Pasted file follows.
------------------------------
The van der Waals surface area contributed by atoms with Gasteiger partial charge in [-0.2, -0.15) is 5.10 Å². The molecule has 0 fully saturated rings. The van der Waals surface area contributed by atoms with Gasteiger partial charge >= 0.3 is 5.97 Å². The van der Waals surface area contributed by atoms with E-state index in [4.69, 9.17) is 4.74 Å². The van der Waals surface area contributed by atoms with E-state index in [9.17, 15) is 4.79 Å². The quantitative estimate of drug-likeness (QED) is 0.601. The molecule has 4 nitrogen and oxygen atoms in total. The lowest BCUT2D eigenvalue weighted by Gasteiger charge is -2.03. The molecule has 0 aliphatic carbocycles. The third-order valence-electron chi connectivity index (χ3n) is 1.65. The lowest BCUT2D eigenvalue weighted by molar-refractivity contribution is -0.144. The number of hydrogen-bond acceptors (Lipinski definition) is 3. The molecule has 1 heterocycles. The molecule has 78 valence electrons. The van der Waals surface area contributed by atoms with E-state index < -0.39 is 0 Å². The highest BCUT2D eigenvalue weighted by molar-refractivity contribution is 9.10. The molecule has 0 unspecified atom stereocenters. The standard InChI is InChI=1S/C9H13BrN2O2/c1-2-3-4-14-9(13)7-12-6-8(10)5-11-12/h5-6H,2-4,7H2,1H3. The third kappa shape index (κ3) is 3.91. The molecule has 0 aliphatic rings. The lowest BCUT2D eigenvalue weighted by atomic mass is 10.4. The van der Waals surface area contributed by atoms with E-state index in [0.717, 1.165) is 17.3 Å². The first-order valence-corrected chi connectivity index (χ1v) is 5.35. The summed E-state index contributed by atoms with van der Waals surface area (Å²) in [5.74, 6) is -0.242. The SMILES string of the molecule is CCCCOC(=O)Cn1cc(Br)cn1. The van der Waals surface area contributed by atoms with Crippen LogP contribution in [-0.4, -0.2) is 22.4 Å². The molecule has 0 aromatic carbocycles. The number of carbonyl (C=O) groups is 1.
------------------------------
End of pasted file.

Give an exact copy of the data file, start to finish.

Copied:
The van der Waals surface area contributed by atoms with Gasteiger partial charge in [-0.2, -0.15) is 5.10 Å². The molecule has 0 fully saturated rings. The van der Waals surface area contributed by atoms with Gasteiger partial charge >= 0.3 is 5.97 Å². The van der Waals surface area contributed by atoms with E-state index in [4.69, 9.17) is 4.74 Å². The van der Waals surface area contributed by atoms with E-state index in [9.17, 15) is 4.79 Å². The quantitative estimate of drug-likeness (QED) is 0.601. The molecule has 4 nitrogen and oxygen atoms in total. The lowest BCUT2D eigenvalue weighted by Gasteiger charge is -2.03. The molecule has 0 aliphatic carbocycles. The third-order valence-electron chi connectivity index (χ3n) is 1.65. The lowest BCUT2D eigenvalue weighted by molar-refractivity contribution is -0.144. The number of hydrogen-bond acceptors (Lipinski definition) is 3. The molecule has 1 heterocycles. The molecule has 78 valence electrons. The van der Waals surface area contributed by atoms with E-state index < -0.39 is 0 Å². The highest BCUT2D eigenvalue weighted by molar-refractivity contribution is 9.10. The molecule has 0 unspecified atom stereocenters. The standard InChI is InChI=1S/C9H13BrN2O2/c1-2-3-4-14-9(13)7-12-6-8(10)5-11-12/h5-6H,2-4,7H2,1H3. The third kappa shape index (κ3) is 3.91. The molecule has 0 aliphatic rings. The lowest BCUT2D eigenvalue weighted by atomic mass is 10.4. The van der Waals surface area contributed by atoms with E-state index in [0.717, 1.165) is 17.3 Å². The first-order valence-corrected chi connectivity index (χ1v) is 5.35. The summed E-state index contributed by atoms with van der Waals surface area (Å²) in [5.74, 6) is -0.242. The SMILES string of the molecule is CCCCOC(=O)Cn1cc(Br)cn1. The van der Waals surface area contributed by atoms with Crippen LogP contribution in [-0.4, -0.2) is 22.4 Å². The molecule has 0 aromatic carbocycles. The number of carbonyl (C=O) groups is 1.